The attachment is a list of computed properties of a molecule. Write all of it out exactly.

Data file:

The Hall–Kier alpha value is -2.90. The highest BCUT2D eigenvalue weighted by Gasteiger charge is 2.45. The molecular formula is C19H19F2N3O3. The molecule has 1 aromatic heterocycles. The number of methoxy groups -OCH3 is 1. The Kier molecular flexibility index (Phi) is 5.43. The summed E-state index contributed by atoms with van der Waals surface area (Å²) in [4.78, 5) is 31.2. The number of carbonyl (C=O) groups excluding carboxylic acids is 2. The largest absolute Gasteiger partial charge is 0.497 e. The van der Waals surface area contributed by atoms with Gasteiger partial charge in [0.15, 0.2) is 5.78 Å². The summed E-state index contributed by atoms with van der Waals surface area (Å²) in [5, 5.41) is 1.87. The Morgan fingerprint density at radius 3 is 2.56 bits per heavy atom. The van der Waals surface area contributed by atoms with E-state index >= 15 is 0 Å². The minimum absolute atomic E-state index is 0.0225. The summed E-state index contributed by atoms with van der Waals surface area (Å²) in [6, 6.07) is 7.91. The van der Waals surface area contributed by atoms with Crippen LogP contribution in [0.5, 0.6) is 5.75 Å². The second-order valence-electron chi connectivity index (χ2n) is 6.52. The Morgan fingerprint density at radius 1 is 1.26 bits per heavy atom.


The Hall–Kier alpha value is -2.90. The highest BCUT2D eigenvalue weighted by Gasteiger charge is 2.45. The molecular formula is C19H19F2N3O3. The molecule has 1 aromatic heterocycles. The number of methoxy groups -OCH3 is 1. The Kier molecular flexibility index (Phi) is 5.43. The summed E-state index contributed by atoms with van der Waals surface area (Å²) in [4.78, 5) is 31.2. The number of carbonyl (C=O) groups excluding carboxylic acids is 2. The largest absolute Gasteiger partial charge is 0.497 e. The van der Waals surface area contributed by atoms with Gasteiger partial charge in [0.15, 0.2) is 5.78 Å². The summed E-state index contributed by atoms with van der Waals surface area (Å²) in [5, 5.41) is 1.87. The Morgan fingerprint density at radius 3 is 2.56 bits per heavy atom. The van der Waals surface area contributed by atoms with E-state index >= 15 is 0 Å². The minimum absolute atomic E-state index is 0.0225. The summed E-state index contributed by atoms with van der Waals surface area (Å²) in [6, 6.07) is 7.91. The van der Waals surface area contributed by atoms with Crippen LogP contribution in [0.5, 0.6) is 5.75 Å². The second-order valence-electron chi connectivity index (χ2n) is 6.52. The Morgan fingerprint density at radius 1 is 1.26 bits per heavy atom.